The innovation catalyst program took off starting in 2009, when we trained our first class of Innovation Catalysts. They immediately jumped into spreading the mindsets and tools that they were taught. Our leaders at the company, particularly the company founder Scott Cook and the CEO Brad Smith were extremely supportive and encouraged the innovation catalysts and all employees to use design thinking to get to better outcomes for the business and for customers. The innovation catalysts became multipliers themselves. They created their own communities and taught others to teach others. It wasn't just the central group, it wasn't just me. By the time I left Intuit design thinking was used throughout the company, at all levels, in all functions, and often with some amazing outcomes. The company as a whole became much more innovative and of course was seen as much more innovative by the rest of the world. The program continues today, and Intuit Innovation Catalysts continue to multiply the innovation mindsets and skills across the company and around the world. I am very proud of my part in this, although it certainly was not entirely due to me. I was a multiplier. I learned about design thinking and I taught others. I taught thousands of others. Those people teach it to others. The impact was (and is) enormous.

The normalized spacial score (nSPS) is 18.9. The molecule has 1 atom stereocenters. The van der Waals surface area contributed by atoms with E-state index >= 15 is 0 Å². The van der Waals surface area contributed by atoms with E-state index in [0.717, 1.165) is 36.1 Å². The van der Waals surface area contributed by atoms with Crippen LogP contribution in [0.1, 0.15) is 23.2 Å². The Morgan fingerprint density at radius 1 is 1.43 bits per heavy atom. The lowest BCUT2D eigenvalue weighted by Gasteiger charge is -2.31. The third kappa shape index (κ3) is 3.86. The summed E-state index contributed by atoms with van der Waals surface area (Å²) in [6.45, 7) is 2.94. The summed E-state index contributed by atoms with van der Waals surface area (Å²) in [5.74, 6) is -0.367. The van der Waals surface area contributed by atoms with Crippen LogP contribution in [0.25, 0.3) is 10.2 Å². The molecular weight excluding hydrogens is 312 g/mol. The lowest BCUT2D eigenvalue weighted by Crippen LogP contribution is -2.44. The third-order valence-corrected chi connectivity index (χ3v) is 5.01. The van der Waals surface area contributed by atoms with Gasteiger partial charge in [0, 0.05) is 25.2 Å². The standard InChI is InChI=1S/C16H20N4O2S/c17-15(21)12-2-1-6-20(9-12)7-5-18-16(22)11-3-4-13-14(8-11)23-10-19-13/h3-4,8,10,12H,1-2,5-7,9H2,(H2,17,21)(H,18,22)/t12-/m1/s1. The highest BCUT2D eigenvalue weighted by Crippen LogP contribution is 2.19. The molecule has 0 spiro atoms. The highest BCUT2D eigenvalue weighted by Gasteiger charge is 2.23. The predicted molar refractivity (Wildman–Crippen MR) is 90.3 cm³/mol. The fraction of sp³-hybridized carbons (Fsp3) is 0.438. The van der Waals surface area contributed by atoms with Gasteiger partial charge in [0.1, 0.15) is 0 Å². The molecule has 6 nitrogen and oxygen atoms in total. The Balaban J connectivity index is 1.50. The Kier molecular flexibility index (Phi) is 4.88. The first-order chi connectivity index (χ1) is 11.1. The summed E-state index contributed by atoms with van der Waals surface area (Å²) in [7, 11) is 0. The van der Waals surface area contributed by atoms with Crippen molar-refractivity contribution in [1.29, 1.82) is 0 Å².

I left Intuit a couple of years ago to take a sabbatical and ultimately start off on my own. But remember, I am a multiplier. Am I a multiplier of one? If so have no impact. I meet multipliers every day. Too often, they are not allowed to teach and encourage others. They feel stifled. They don't feel like they are making the impact that they know that they are capable of.
Multipliers want to help create change. They want to scale behaviors and actions that make a difference, and to connect with other multipliers to amplify their impact.
Anyone can be a multiplier, but few of us step into that role. There are a variety of reasons for this, but one of the key reasons is because they don’t feel that they have permission to do so. If you are trying to lead change, you can give them this permission.
I am doing research about the mechanisms and accelerators for creating meaningful and enduring change. If you are interested in participating in this research or learning more about what I have learned, please sign up for my Change Leaders mailing list! If you join, I'll send you a summary every few weeks with a list of resources and articles that I encounter that might help you in your efforts. I may also reach out to you to see if you're up for participating in my research or in activities with other change leaders.